Achieving a digital transformation is now a priority for many large enterprises, but many are facing unexpected challenges. Legacy tech infrastructure is often the culprit; it's among the biggest impediments to a successful transformation.
Modernizing and modifying infrastructure—to keep in step with progress and serve your organization's pressing business needs—is critical. Here, we'll go over five essential steps for ensuring an effective infrastructure modernization process.
1. Start with a sound infrastructure modernization strategy
There must be a carefully thought-out strategy at the root of all infrastructure modernization efforts.
To exemplify how this sort of change can be made too hastily, consider the "rip-and-replace" modernization method: In it, an enterprise discards all or most of its legacy tech and builds a new infrastructure essentially from scratch. This practice is fairly common, according to Deloitte, but it can quickly become cost prohibitive and disrupt regular enterprise operations.
Rip-and-replace is typically an absolutist choice rather than a strategic one, barring the few situations where it's absolutely necessary. A more nuanced approach is usually best: integrating existing systems with modern technologies and infrastructure updates.
Look to modernize IT infrastructure in areas that you know will have a pronounced impact on the whole business, but also keep track of needs in specific departments. Some will be further behind or ahead of the curve than others. For example, a shipping company's fulfillment centers might run cloud-hosted analytics to monitor key performance indicators (KPIs), while its warehouses use simpler, less efficient reporting methods strictly on premises. You'll need to monitor these needs on an ongoing basis and act accordingly.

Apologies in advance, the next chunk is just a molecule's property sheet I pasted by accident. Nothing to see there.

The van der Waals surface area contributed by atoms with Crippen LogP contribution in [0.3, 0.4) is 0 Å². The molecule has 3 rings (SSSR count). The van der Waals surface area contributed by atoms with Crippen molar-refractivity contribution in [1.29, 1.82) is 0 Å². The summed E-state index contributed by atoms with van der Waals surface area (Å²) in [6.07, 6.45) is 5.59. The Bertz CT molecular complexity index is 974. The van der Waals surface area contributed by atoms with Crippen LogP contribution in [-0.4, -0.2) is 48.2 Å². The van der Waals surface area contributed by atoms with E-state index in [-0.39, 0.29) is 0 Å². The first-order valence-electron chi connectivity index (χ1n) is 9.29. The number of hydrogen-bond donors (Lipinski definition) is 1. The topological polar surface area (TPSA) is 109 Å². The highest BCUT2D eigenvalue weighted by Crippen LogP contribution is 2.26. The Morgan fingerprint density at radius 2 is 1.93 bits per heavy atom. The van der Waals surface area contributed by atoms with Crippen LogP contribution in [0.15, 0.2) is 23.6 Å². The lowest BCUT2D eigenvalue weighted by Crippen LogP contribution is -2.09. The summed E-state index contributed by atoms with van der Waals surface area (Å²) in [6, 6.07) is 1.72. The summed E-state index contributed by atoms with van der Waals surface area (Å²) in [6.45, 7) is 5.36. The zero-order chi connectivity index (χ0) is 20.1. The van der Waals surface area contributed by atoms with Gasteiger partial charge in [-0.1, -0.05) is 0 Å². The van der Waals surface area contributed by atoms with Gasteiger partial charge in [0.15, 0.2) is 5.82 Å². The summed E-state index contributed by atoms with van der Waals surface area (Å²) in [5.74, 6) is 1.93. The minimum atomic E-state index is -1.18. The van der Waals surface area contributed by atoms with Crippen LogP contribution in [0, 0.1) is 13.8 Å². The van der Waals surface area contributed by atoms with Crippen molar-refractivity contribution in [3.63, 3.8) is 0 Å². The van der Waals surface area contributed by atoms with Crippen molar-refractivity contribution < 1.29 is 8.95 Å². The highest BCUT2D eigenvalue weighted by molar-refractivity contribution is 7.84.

2. Modernize infrastructure to benefit from cutting-edge technologies
Technologies such as artificial intelligence (AI), machine learning (ML), edge computing, and the internet of things (IoT), among others, are now dominant in the enterprise space, across many industries. Their prevalence seems only likely to increase with time. As such, organizations should focus their IT infrastructure updates on changes that can support the adoption or more widespread implementation of these technologies, based on their specific needs.
For example, enterprises that have many remote workers—and thus a great deal of cloud-based systems—will benefit from upgrading their networks' operational technology (OT) to a secure access service edge (SASE) architecture instead of a more traditional wide area network (WAN). Opting for this cloud-centric networking makes sense, as these organizations will need to offer high-performance, low-latency access to AI-based tools and other emerging technologies at the network edge. Switching to SASE—which fuses the software-defined wide area network (SD-WAN) model with cloud-native security features—also likely means a reduction in physical infrastructure, cutting costs.